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I have received a question from Steven in the USA.

When a point of order has been made, should it or may I have it documented in the meeting minutes along with the names of the members that were in violation and causing the point of order to be raised in the first place?

The answer is probably not what Steven wants to hear. Points of Order are not recorded in the minutes. A point of order is simply drawing to the attention of the chair and the meeting, to something which is incorrect or inappropriate procedurally – that is a rule has been broken, or something in running the meeting has been done incorrectly. It is not a decision of the group or the assembly. Logically, the reason is also not recorded.

In Steven’s specific question, the names of the people in his words, “in violation” are not recorded and doing so may leave you open to very messy legal action. Within reason, the less that is recorded in the minutes, the safer you are.

Please Note: The author accepts no responsibility for anything which occurs directly or indirectly as a result of using any of the suggestions or procedures detailed in this blog. This is not, and should not be taken as legal advice. All suggestions and procedures are provided in good faith as general guidelines only and should be used in conjunction with appropriate advice relevant legislation, constitutions, rules, laws, by-laws, and with reasonable judgement. If you are in any doubt, seek appropriate advice.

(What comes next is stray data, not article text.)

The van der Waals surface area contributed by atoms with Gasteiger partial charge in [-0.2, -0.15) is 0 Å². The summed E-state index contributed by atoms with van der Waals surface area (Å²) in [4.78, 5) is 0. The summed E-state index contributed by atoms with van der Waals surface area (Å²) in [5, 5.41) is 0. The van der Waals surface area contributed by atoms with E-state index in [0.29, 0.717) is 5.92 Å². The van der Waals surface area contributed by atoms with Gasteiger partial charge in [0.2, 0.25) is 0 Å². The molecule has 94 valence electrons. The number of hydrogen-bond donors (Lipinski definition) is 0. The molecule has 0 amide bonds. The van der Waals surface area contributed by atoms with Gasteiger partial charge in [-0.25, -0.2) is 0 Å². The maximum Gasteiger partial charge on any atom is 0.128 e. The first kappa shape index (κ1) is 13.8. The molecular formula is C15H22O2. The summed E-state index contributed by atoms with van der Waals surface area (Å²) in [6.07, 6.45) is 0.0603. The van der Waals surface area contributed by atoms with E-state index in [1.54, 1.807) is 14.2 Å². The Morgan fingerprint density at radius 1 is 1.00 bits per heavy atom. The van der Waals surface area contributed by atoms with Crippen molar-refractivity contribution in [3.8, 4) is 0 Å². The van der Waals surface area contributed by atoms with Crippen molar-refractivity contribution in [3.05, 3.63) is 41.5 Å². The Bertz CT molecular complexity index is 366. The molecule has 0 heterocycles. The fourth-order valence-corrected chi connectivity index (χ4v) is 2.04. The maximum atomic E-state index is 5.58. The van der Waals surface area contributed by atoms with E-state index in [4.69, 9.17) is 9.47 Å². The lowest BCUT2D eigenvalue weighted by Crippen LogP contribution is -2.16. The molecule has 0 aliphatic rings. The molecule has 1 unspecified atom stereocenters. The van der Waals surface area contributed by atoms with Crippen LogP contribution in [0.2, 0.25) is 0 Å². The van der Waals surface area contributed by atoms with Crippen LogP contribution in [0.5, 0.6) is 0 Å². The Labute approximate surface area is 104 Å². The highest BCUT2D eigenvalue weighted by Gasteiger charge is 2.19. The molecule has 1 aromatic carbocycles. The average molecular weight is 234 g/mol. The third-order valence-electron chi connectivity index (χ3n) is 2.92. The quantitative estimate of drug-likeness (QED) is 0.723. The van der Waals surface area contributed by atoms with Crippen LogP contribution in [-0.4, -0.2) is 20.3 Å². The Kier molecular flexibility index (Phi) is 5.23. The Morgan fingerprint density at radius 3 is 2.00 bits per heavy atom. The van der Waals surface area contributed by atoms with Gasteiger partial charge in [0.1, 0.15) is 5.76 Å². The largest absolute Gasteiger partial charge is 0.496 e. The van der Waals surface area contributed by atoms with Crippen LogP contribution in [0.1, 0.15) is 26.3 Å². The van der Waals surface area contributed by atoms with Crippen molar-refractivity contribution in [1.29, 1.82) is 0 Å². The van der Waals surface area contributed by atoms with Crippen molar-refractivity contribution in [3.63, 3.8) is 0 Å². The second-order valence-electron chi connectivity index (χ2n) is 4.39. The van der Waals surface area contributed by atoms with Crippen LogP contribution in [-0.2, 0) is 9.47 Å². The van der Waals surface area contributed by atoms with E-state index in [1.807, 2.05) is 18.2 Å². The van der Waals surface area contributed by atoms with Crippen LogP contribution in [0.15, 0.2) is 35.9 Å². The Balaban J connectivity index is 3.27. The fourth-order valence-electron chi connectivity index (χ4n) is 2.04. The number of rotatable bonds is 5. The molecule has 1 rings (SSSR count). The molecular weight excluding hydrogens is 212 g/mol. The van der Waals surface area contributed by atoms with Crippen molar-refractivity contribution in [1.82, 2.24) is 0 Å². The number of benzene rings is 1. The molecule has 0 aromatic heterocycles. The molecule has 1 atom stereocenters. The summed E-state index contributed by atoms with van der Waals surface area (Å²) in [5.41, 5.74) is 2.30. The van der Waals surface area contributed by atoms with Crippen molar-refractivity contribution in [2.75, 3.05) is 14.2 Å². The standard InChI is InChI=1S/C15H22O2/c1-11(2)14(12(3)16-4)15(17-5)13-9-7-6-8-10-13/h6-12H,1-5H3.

David Julian Price



3 thoughts on “What gets recorded in the minutes when a Point of Order is made?

  1. Hi there,

    We follow Robert’s Rules of Order (USA) and as such, our Minutes must reflect Points of Order and the ruling on them.

    Just an fyi…

  2. Robert’s Rules of order 11th edition – under #48(10) – Minutes and Reports of Officers- Content of the Minutes. state that ‘The body of the minutes should contain a separate paragraph for each subject matter, and should show:” (10) “all points of order and appeals, whether sustained or lost, together with the reasons given by the chair for his or her ruling.”

    • Yes, Robert’s Rules do say that and if you follow RR strictly then follow that.
      Robert’s Rules does go into minute detail than most other authorities do not. In Australia, where I am located, Robert’s Rules are not applicable and recording points of order is very rare. I am yet to see a situation where having such information recorded is actually useful after the meeting.

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